Back in his studio, Gua is at work on a new LPP scenario — inspired by a story recounted by Dez Dickerson, the guitarist in Prince’s band The Revolution. Dickerson said that when they first started out, a manager told Prince to stop wearing spandex pants without underwear on stage. It was too obscene. So naturally, the next time Prince played live, he was wearing only underwear, zebra-striped and Speedo-style. For the shot, Gua wants LPP dressed in shiny gold pants and a graphic tee, brandishing the striped underwear in his raised hands and sporting a look of defiance. He’s still trying to get the arms right.
“This whole project has been trial and error,” Gua says. “I learn just enough to do what I need to do.” He never went to art school, but considers himself “MacGyver-y.” He taught himself to carve clay into Prince’s likeness, to make miniature guitars from fiberboard and fishing line, to set up stage lighting and use a fog machine, to sew outfit replicas that are perfectly precise, down to the number of buttons.
“I know a lot of people think I’ve lost my mind,” Gua says. He knows people dismiss his work as fan art. “But that’s fine.”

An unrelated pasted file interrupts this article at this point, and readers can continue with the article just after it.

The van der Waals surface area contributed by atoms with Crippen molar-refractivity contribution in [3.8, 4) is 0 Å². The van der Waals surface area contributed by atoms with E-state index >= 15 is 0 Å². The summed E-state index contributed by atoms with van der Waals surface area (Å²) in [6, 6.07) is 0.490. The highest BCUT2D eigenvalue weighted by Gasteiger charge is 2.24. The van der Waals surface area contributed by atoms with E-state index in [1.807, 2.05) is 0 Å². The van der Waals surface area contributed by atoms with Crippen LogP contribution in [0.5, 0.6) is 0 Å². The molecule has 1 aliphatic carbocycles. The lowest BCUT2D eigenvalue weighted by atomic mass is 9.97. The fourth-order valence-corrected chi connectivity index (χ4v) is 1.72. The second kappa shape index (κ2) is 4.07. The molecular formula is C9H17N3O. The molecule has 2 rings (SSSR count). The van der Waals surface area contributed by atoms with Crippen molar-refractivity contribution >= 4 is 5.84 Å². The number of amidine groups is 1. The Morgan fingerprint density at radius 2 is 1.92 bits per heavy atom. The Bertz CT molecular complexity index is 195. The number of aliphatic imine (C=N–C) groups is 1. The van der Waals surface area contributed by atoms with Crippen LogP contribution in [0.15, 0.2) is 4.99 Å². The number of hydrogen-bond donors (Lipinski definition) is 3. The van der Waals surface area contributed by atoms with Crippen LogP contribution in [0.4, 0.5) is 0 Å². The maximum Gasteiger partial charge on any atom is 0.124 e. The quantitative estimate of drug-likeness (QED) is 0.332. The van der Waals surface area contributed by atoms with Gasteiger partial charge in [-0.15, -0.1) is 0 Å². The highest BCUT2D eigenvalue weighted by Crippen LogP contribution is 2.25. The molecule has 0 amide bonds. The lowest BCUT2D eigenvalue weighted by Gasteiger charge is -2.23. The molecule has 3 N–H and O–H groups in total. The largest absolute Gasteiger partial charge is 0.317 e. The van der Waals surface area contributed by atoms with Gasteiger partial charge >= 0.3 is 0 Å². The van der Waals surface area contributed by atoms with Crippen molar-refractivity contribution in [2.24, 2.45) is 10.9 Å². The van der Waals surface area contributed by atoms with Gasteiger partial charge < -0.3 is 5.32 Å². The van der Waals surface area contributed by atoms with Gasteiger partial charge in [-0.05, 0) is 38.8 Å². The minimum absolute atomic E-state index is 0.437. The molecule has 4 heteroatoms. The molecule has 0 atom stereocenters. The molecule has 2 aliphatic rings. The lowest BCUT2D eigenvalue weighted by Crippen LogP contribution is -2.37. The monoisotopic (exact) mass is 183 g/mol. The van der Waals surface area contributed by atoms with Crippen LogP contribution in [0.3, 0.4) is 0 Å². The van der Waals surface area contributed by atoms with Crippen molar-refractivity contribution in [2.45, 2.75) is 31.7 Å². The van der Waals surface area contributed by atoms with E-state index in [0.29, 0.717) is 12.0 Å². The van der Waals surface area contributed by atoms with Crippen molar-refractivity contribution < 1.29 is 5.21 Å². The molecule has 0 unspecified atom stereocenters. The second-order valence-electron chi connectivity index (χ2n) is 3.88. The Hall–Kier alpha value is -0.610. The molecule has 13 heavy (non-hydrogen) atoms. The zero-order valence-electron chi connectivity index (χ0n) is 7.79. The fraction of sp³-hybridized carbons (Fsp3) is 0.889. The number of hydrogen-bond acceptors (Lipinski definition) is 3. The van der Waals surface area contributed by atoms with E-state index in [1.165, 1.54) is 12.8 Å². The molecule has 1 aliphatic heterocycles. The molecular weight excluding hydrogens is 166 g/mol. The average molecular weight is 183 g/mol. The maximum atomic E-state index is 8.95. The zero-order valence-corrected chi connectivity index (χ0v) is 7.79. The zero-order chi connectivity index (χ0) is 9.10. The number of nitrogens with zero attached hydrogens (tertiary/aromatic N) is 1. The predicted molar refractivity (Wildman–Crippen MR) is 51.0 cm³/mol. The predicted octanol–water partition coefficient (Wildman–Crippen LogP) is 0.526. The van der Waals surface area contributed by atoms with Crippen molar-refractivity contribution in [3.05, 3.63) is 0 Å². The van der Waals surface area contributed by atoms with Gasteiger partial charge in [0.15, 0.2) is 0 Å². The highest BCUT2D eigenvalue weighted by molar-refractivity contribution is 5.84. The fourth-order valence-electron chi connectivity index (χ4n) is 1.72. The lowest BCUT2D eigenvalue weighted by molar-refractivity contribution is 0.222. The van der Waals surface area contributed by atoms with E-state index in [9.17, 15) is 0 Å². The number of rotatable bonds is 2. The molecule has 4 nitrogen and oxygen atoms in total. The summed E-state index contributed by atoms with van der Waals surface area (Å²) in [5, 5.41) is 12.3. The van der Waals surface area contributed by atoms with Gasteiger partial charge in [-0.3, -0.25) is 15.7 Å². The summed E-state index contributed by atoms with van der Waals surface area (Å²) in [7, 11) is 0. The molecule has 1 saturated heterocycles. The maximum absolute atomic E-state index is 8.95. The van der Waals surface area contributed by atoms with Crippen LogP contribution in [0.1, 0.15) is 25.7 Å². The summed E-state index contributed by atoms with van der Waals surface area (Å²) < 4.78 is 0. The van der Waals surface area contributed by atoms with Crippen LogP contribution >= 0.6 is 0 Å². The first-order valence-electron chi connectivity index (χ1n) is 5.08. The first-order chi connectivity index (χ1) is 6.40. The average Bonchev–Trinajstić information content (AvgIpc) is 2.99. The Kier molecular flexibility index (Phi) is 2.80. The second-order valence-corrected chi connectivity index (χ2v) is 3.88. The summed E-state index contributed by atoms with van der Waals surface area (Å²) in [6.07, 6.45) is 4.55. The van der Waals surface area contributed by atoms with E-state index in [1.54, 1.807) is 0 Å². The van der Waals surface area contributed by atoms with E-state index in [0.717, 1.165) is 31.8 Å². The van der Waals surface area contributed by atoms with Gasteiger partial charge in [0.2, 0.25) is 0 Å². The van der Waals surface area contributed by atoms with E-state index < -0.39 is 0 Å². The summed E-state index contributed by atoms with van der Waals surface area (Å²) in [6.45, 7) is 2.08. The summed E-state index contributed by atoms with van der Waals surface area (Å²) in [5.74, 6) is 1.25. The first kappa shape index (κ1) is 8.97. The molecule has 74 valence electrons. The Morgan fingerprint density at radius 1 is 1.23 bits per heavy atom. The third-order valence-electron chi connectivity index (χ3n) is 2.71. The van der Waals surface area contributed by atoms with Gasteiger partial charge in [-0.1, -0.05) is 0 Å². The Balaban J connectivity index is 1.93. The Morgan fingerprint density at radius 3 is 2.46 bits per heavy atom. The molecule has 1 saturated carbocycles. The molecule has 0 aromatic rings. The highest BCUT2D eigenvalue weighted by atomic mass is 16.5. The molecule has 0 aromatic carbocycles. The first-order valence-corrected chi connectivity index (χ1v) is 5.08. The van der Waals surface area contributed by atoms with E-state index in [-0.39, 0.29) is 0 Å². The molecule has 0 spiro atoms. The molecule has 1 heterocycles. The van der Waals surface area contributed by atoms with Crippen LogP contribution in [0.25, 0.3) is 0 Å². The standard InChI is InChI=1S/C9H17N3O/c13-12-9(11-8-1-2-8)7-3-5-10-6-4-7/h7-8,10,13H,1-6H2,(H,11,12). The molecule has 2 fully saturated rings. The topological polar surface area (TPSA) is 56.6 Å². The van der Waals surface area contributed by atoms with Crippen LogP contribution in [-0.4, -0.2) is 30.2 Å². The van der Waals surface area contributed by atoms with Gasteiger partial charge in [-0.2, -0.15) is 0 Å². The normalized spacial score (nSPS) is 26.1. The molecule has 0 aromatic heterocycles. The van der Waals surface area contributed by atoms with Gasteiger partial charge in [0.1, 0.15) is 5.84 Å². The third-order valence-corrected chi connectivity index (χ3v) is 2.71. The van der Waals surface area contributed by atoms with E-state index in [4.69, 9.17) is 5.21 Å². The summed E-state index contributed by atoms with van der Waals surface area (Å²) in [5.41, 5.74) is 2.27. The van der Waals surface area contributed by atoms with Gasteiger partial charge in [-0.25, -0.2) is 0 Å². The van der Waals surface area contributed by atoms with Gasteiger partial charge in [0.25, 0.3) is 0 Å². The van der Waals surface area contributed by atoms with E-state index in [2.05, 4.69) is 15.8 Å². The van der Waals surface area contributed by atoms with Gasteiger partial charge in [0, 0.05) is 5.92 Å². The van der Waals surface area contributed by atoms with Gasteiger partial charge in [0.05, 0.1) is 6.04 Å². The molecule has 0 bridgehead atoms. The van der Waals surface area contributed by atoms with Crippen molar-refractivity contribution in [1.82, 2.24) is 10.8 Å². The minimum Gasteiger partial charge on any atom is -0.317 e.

He says part of what he’s always loved about Prince is how he didn’t care what people thought. “He moved from genre to genre, exploring a need to express himself,” he says. “That’s been monumentally influential for me.”
Like Prince, Gua is prolific, working on several projects at once. He has created art installations for local companies such as PicMonkey, and has a well-loved Pop Hybrids series (also currently on view at SAM Taste), in which he transposes iconographic faces on top of one another in high-gloss resin. (Think Grace Kelly and Grace Jones, George Washington and Mona Lisa, Jeff Bezos and Lex Luthor.) His most recent series, Portals (on view at Mithun Gallery), consists of neon-colored, ’80s-influenced landscapes that pull you in like a tractor beam. “These are about getting from a dark into a light place,” he says. “A way to escape.”
Making the LPP series is another escape for Gua. “I get lost in it. It’s therapeutic,” he says. “If I don’t work on it for a couple weeks, I feel it.” And while people always tell him he should sell LPP dolls, he’s determined not to do so. He doesn’t want them to become just like any other doll, and worries about what weird things people might do with them. “He’s like a being to me,” Gua explains.
But he’s thrilled by the community he’s found among legions of Prince fans. “It’s a blast to share this love with all these people,” Gua says of the LPP Instagram posts. “When I was a kid, I felt like Prince belonged to me. But with the internet, I realized there are thousands of us who felt the same way.” He sounds grateful when he says, “A lot of folks tell me it keeps him alive.”